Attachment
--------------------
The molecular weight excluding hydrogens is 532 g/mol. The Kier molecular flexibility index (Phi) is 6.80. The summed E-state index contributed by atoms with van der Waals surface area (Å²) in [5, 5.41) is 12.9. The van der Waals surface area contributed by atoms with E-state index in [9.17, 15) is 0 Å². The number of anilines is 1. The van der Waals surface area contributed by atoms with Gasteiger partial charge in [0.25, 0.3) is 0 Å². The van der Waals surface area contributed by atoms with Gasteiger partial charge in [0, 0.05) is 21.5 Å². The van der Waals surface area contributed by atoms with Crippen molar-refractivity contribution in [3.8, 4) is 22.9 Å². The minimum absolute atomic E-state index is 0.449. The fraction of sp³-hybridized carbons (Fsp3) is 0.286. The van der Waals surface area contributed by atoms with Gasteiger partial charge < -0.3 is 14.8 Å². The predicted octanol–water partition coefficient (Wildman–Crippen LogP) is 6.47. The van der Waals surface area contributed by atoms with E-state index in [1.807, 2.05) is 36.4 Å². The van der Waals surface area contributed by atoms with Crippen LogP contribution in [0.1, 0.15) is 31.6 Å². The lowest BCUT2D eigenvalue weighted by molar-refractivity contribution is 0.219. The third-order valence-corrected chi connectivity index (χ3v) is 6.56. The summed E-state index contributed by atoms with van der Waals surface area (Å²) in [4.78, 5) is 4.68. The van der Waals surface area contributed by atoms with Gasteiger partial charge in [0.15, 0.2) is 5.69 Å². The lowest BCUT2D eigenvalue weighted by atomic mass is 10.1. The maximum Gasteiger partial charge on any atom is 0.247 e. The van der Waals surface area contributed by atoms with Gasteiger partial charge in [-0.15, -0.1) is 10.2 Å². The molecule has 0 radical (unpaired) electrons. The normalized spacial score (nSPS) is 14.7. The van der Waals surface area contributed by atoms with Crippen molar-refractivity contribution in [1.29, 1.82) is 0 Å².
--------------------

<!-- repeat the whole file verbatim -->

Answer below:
The molecular weight excluding hydrogens is 532 g/mol. The Kier molecular flexibility index (Phi) is 6.80. The summed E-state index contributed by atoms with van der Waals surface area (Å²) in [5, 5.41) is 12.9. The van der Waals surface area contributed by atoms with E-state index in [9.17, 15) is 0 Å². The number of anilines is 1. The van der Waals surface area contributed by atoms with Gasteiger partial charge in [0.25, 0.3) is 0 Å². The van der Waals surface area contributed by atoms with Gasteiger partial charge in [0, 0.05) is 21.5 Å². The van der Waals surface area contributed by atoms with Crippen molar-refractivity contribution in [3.8, 4) is 22.9 Å². The minimum absolute atomic E-state index is 0.449. The fraction of sp³-hybridized carbons (Fsp3) is 0.286. The van der Waals surface area contributed by atoms with Gasteiger partial charge < -0.3 is 14.8 Å². The predicted octanol–water partition coefficient (Wildman–Crippen LogP) is 6.47. The van der Waals surface area contributed by atoms with E-state index in [1.807, 2.05) is 36.4 Å². The van der Waals surface area contributed by atoms with Crippen LogP contribution in [0.1, 0.15) is 31.6 Å². The lowest BCUT2D eigenvalue weighted by molar-refractivity contribution is 0.219. The third-order valence-corrected chi connectivity index (χ3v) is 6.56. The summed E-state index contributed by atoms with van der Waals surface area (Å²) in [4.78, 5) is 4.68. The van der Waals surface area contributed by atoms with Gasteiger partial charge in [0.15, 0.2) is 5.69 Å². The lowest BCUT2D eigenvalue weighted by atomic mass is 10.1. The maximum Gasteiger partial charge on any atom is 0.247 e. The van der Waals surface area contributed by atoms with Gasteiger partial charge in [-0.15, -0.1) is 10.2 Å². The molecule has 0 radical (unpaired) electrons. The normalized spacial score (nSPS) is 14.7. The van der Waals surface area contributed by atoms with Crippen molar-refractivity contribution in [1.29, 1.82) is 0 Å².